The Indian Classical artform known as Odissi can be traced back to ritual dances performed in the Temples of Ancient Northern India.
It is distinguished from other forms of classical dance by the importance it places on the Tribhangi. This is a deflected posture, which bends the body in three places, namely the head, chest and pelvis. This posture makes Odissi an extremely difficult style to execute.
When mastered, it is the epitome of grace and has a distinctively lyrical quality. Though the form can be traced back more than 2000 years, it was brought to near extinction during the colonial period. Modern Odissi dance is therefore a reconstruction, made possible by ancient writings and depictions.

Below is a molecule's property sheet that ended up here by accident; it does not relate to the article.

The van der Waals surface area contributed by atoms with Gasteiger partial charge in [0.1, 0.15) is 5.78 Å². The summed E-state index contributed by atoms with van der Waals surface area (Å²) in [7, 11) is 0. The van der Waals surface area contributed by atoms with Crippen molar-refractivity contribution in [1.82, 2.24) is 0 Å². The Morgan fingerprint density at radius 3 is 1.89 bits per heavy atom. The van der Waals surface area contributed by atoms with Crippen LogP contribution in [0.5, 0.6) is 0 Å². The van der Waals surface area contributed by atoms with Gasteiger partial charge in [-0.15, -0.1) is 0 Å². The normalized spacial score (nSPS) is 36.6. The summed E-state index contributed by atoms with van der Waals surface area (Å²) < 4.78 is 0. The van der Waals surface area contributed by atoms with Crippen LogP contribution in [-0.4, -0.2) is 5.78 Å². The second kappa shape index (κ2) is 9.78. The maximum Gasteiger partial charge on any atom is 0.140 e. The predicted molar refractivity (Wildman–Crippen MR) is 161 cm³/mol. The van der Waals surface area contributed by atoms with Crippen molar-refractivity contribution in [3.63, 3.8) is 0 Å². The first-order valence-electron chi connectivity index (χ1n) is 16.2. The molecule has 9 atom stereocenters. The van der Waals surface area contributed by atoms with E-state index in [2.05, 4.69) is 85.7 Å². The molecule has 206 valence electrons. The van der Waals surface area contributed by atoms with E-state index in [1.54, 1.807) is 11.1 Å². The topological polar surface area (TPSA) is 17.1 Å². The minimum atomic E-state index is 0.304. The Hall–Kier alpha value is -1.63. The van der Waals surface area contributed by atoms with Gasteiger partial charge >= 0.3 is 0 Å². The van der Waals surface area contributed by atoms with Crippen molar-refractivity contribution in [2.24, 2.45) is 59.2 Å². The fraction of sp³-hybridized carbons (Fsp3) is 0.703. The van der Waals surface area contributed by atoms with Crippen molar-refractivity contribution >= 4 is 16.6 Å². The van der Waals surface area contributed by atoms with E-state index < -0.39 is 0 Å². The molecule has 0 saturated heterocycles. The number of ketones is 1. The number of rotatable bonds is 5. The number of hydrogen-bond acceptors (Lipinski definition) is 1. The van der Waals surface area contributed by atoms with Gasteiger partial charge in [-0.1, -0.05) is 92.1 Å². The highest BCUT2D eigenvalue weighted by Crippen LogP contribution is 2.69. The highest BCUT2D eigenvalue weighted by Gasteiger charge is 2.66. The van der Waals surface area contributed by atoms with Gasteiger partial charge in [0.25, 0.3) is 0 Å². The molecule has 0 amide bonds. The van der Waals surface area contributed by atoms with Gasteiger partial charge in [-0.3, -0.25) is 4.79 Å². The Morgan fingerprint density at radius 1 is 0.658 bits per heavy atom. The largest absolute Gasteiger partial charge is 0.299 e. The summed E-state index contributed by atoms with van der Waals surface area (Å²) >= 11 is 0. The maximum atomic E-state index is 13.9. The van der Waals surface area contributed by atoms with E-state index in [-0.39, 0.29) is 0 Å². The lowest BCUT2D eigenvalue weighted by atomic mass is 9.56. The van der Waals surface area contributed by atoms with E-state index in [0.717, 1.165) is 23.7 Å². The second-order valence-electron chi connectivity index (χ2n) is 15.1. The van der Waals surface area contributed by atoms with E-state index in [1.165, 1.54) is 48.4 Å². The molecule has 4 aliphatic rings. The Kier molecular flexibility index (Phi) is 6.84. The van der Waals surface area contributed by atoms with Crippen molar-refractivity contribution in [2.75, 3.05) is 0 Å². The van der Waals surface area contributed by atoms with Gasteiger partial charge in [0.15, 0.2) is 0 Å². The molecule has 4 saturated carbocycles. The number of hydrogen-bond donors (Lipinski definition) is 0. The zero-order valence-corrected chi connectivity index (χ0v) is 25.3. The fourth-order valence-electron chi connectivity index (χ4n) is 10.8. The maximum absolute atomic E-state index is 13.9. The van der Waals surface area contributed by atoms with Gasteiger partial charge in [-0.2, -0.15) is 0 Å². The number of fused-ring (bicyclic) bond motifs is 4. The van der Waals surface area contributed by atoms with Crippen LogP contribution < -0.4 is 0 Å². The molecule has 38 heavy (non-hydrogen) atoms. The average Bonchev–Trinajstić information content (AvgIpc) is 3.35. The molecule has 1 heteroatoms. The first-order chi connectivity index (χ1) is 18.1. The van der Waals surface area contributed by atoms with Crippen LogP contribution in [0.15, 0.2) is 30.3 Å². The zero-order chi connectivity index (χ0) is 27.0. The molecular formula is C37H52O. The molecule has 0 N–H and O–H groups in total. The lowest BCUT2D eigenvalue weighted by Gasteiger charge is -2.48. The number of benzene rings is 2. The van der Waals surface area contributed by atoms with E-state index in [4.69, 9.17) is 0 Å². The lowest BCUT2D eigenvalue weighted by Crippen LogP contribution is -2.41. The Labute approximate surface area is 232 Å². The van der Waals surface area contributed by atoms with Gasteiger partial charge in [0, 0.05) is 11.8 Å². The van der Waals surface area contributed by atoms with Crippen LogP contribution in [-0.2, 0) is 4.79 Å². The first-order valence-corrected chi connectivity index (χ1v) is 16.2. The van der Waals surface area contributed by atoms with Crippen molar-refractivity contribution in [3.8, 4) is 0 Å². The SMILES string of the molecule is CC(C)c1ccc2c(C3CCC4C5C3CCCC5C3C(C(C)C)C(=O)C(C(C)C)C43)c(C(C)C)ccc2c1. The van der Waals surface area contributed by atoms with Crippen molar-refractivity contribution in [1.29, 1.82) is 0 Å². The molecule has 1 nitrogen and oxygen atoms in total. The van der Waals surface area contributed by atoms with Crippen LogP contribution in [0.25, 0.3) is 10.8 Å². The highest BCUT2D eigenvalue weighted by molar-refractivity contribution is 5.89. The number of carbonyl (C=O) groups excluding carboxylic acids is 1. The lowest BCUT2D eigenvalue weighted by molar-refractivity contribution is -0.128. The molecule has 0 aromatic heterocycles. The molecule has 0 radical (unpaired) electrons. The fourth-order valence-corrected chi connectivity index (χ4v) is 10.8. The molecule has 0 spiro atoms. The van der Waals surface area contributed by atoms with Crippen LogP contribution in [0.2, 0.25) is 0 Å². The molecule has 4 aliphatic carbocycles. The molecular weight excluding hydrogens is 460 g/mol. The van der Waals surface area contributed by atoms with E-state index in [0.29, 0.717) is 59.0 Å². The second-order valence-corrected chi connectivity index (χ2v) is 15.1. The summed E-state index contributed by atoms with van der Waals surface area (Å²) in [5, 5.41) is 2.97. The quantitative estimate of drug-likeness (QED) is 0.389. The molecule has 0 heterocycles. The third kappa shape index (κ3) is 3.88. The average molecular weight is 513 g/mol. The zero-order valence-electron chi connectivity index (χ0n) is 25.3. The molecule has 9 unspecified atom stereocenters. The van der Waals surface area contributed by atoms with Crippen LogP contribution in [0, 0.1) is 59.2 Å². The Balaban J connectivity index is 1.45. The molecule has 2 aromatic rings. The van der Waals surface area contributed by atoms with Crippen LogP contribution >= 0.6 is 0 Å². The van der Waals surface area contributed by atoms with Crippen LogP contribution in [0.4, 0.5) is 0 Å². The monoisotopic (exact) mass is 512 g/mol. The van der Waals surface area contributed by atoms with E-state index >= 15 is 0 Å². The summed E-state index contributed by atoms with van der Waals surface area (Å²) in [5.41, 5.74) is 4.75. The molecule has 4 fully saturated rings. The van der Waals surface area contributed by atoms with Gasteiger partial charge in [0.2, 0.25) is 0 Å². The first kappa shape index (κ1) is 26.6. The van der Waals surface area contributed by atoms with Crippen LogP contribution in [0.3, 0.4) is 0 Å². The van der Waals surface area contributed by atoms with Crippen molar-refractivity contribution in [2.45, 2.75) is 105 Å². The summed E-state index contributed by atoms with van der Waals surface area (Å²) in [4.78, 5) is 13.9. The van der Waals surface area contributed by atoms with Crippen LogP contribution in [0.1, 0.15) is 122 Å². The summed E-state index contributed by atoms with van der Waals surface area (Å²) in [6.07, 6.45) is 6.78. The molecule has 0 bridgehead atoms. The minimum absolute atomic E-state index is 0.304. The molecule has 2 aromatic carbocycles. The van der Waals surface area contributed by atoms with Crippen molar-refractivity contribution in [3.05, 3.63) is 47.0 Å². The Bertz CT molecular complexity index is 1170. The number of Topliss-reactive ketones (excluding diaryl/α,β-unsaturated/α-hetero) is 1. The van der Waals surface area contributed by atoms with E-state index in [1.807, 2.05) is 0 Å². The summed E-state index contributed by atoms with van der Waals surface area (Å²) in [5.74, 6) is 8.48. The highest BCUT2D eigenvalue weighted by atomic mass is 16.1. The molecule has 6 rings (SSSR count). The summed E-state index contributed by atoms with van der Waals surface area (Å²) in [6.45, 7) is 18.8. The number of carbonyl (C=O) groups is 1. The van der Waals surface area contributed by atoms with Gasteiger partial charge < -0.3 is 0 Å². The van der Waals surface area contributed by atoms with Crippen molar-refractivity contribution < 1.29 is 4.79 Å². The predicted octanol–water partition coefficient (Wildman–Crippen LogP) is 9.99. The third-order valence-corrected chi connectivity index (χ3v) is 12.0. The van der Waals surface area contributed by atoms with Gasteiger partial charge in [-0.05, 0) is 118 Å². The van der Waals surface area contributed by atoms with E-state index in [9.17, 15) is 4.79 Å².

Manch Pravesh is of great importance in the study of Indian classical dance. It is a public performance put on by the Shisya (student) after the Guru (teacher) feels that the necessary skills have been acquired.
In order to perform a Manch Pravesh, a student must have at least ten to 12 years training and practice. The performance itself lasts three hours and is usually divided into two parts.
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